Claire Hall, Myth buster: Animal Shelter Myths

My little friend Boggs, I adopted this winter at the shelter
Companion animals are very dear to a lot of people in Lincoln County, including me. 

Through the years I’ve had dogs, guinea pigs, and am currently owned by two cats—one who was rehomed, the other I adopted at the Lincoln County Animal Shelter.

Though I’ve posted about the shelter before, I want to clear up some misconceptions that are still floating about.

First is the claim that we did nothing until the crisis. Not true. We knew the building’s useful life was limited, despite putting major amounts of money into it for roof, HVAC plumbing and electrical work. But until we had a couple of employees report respiratory issues in July and ordered immediate mold testing, our facilities staff told us the building had three to five years of useful life left. Because of our awareness of this, we put $300,000 aside in the budget last spring to create a building replacement fund.

Some people believe we didn’t start looking for a new site until now. This is also not true. I know of one site that looked like it would meet our needs but was sold before we could make an offer. Another promising location was ruled out because it was zoned for residential use and the city said it was highly unlikely their planning commission and city council would approve a zoning change for the parcel.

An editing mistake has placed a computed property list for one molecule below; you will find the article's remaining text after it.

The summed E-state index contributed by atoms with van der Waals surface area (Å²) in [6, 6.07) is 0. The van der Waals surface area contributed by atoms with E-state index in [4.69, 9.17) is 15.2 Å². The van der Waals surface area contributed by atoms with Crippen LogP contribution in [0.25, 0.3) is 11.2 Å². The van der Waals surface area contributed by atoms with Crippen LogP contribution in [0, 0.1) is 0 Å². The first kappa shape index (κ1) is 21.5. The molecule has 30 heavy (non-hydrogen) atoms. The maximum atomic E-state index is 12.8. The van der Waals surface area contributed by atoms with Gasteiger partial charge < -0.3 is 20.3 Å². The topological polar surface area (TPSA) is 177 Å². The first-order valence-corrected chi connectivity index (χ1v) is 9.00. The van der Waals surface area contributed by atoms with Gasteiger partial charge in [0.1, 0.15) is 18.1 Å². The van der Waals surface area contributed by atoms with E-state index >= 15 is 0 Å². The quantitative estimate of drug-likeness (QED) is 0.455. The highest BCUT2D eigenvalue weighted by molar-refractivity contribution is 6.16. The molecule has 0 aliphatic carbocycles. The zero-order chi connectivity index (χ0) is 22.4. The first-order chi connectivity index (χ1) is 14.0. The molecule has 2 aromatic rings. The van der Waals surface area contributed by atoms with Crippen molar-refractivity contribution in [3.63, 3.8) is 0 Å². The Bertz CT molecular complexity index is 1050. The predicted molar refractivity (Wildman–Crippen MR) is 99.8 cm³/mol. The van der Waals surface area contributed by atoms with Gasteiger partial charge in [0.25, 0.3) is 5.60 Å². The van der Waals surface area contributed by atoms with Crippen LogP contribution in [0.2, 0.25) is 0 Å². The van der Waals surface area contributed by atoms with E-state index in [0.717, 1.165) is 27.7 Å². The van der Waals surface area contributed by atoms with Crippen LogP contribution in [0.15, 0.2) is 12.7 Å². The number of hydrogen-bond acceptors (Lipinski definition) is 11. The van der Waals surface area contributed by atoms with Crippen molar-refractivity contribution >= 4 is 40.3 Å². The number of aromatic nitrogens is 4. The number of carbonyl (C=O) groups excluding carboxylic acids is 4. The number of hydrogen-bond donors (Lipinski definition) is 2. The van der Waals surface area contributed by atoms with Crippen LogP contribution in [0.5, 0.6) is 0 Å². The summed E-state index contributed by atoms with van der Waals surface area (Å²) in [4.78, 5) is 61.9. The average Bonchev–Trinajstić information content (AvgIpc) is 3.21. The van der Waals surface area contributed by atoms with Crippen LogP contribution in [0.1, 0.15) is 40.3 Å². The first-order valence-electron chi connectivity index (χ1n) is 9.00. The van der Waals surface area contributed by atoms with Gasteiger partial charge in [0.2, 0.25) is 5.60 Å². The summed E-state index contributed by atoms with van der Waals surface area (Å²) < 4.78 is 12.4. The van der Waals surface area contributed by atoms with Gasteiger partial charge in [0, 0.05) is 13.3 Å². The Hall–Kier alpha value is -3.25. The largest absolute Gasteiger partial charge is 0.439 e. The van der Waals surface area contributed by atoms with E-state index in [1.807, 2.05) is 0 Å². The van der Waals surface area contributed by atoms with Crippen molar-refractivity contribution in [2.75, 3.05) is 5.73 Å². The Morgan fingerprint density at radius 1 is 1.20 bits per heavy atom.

We moved operations into the Exhibit Hall at the Commons temporarily, knowing that this would be a short-term solution for many reasons, including our standing commitments to the Winter Farmers Market and the warming shelter operated by Grace Wins Haven.

It took heroic efforts by shelter staff and our legal, finance and maintenance people, but we were able to open to interim shelter in time to clear the Exhibit Hall for the other users.

A common question is why we’re not going to rebuild at the present site. That hasn’t been ruled out, but there’s a limited footprint available, and ideally, we’d like to have space for future expansion. As
reported, we are negotiating with the City of Newport to lease a parcel of land at the south end of the airport property that had already been set aside for future development. It’s out of the flight path and looks promising, but we’re continuing our investigation, and if there is a concrete proposal for a lease, it will go through a public process at both the city and county level.

We will see this through, and the end result will be a far better shelter that we’ve ever had before.

We’re looking at not just meeting our needs to house and care for animals now, but for decades to come. 

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